Chaco Canyon or Why someone would volunteer for the Apocalypse?

Posted: May 18, 2011 in arizona, native americans, Sonoran desert, tribe

Many years ago I was a Park Ranger at Chaco Canyon in New Mexico.   In my mind, Chaco Canyon is the most impressive Native American Ruins in the United States.  I feel it is sad that every school kid in america does not know the story of Chaco.  The Anasazi built a great trading network across the South West, with Chaco as its central trading hub.  And then one day they left.    There is debate of where they went, many would say (and I agree) that they became the Pueblo people of the SouthWest.  

Another great debate about Chaco is WHY they left.  If they became the Pueblo, then the equivalent of what they did would be if we, in modern America, decided to abandon our legal system, our education system, our monetary system, our transportation system, and went and lived in the woods like the uni-bomber.   What would make a society throw away everything they had built? 

There is no evidence of  war on ascale that would take to decimate a society.  There is no evidence of mass plague.  There is some evidence of drought, but not on a scale that we would expect would cause mass starvation.

On the summer solstice, it appears the sun does not move for three days.  For those skywatchers this would have been signficant.  A common Native American belief is that on the summer solstice, the sun goes into his house and decides if his people are worthy of another year of life.   If the sun decides his people do not deserve another day, he stays in his house, which would mean endless summer, which for those living in the SouthWest, would really suck.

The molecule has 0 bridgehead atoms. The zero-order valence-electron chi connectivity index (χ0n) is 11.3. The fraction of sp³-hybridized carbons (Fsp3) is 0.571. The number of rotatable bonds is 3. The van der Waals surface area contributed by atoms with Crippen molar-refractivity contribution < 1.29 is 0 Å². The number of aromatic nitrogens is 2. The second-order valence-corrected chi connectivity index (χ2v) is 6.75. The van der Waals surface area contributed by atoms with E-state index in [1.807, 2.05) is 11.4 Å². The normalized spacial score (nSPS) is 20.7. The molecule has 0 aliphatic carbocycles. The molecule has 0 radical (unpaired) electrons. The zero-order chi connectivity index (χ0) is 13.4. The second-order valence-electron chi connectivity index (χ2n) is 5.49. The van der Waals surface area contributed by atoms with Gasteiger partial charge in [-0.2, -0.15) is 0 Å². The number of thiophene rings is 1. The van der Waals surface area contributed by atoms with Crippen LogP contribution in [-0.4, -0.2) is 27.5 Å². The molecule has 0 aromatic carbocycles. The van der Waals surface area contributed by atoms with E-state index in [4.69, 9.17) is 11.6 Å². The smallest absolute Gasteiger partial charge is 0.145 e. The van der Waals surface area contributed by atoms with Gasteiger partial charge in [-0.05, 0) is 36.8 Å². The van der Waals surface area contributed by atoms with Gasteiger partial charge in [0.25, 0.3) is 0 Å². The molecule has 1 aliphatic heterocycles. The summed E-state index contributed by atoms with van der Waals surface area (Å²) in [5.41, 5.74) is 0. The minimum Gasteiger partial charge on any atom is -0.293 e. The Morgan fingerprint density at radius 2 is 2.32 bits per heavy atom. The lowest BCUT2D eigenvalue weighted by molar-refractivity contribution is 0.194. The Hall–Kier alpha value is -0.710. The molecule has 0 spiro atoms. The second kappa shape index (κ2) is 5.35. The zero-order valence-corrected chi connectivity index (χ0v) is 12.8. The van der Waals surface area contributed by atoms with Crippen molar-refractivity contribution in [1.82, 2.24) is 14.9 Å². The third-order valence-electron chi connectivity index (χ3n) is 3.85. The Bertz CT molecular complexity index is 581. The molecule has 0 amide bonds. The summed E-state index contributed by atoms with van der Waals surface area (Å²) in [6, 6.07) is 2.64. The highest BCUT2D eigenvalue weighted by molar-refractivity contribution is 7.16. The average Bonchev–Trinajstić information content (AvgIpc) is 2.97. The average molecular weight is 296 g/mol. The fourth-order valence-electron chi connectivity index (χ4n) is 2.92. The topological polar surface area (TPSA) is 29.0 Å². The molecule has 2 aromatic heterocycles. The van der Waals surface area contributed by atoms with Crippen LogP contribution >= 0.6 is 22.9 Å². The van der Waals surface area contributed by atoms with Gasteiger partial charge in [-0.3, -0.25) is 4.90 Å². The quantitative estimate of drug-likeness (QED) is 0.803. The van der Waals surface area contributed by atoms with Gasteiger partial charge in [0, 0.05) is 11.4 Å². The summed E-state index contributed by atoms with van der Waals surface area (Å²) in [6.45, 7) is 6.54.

The Dine’ people tell stories of how the Anasazi were punished by the gods because of their immoral lifestyle, just like we think orgies helped bring down the Romans.   I suspect an “immoral lifestyle” in the SouthWest is the waste of precious resources. 

My guess, and others as well, is that drought caused the abandonment of Chaco Canyon, but not because the loss of crops forced the people out, but the people interpreted the drought as they should leave, that the life they were living was not approved.  Which in a way it wouldn’t have been, as more and more people lived in the desert city, then the resources would have been maxed out.    I don’t think we today are capable of doing what the Anasazi did.   Al Gore might win an Oscar for An Inconvient Truth, but little else changes. 

So, if I am right, which is a big if, then Anasazi, as a society, volunteered to create their own Apocalypse.  Which is either extremely noble or stupid, depending how one looks at it.

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Comments
  1. Bob E. says:

    The CDC posted a page on what to do for zombie apocalypse
    http://emergency.cdc.gov/socialmedia/zombies_blog.asp

  2. They should have give the following advice.

    “If the zombie does not look healthy, one should avoid eating the zombie.”

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